5. Use a laser rangefinder and a steel ruler to measure distances for POI locations.
    6. Make your measurements and do the math.
    That's how I would do it. While I was at it, I would use this live fire test to confirm that my elevation turret is properly aligned to the rifle. That's a topic for another thread, however.

    Please report your results here.
     
  10. pyroducksx3

    pyroducksx3 Well-Known Member

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    I cant say when I will get this done but I will try
     
  11. pyroducksx3

    pyroducksx3 Well-Known Member

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    I think its kinda of funny too, people are asking why does such a little difference matter. Well after spending the money on a custom rifle, load testing the powders to get ES low and a great group and using a precision bullets seater to get the seating depth perfect. Then to hear its close it shouldnt really matter. If close is good enough then why did I need to go through all this and not just keep my 1 moa rifle? I am going to keep using the scope but knowing what my scope click values are will help. I wish I would have realized it from the start. I still havent heard back from leupold but will still post what they say. update I called a third time and got a different tec and he said leupold are all MOA and not IPHY so WTF, hopefully someone higher in the company will call me back and clear this up.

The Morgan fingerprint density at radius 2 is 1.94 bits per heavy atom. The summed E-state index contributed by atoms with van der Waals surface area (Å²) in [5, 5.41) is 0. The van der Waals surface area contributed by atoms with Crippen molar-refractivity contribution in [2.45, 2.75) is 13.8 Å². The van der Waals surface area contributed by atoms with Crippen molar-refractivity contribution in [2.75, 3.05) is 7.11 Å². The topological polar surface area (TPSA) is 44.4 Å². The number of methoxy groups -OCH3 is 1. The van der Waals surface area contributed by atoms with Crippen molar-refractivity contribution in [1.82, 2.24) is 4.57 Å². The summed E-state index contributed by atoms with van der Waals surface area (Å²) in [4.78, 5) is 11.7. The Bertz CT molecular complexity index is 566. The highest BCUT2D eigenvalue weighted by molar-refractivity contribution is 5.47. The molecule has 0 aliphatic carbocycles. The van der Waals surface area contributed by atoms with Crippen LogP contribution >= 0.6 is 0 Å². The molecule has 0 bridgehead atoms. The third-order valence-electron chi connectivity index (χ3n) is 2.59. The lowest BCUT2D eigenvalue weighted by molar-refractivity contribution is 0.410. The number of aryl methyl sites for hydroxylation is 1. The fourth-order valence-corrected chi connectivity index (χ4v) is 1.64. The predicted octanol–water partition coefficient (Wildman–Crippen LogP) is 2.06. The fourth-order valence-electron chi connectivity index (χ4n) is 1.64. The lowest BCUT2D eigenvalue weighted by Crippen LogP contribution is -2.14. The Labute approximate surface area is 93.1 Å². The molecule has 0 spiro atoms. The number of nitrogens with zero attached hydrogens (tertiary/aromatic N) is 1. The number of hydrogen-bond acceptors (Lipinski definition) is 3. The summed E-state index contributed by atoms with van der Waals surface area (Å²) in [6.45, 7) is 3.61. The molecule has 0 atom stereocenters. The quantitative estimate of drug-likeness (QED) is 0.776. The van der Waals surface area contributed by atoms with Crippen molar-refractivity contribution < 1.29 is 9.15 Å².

12. bruce_ventura

    bruce_ventura Well-Known Member

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    Haha. Sorry for ending my post that way.

    It's actually a simple test that is quite accurate if done carefully. It will take a couple of hours at most. Then you won't have to take anyone's word for it. You'll always know the correct elevation because you calibrated the turret.

    I believe it is worthwhile to calibrate your elevation turret if you want to play the long range game. There are too many variables outside of your control. You have to remove as much error as you possibly can from the variables under your control. Turret calibration, reticle alignment, chronographed rounds, measured ballistic coefficients, spind drift, temp, pressure, etc. They're all small effects, but they can add up to a missed shot.

    Good luck. I really would like to know what you learn, if you get the chance.
     
  13. gunaddict

    gunaddict Well-Known Member

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    Alan Ransom is head of Leupold Technical Services. Ask to talk to him or Dave Domin.
     
  14. Bravo 4

    Bravo 4 Well-Known Member

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    Lik Bruce said, don't trust the Techs or what is written on a scope...check it yourself.
    I've called them on an issue and got more then one answer from different techs, and I've had their adjustments be off by 10% after they blessed off on it.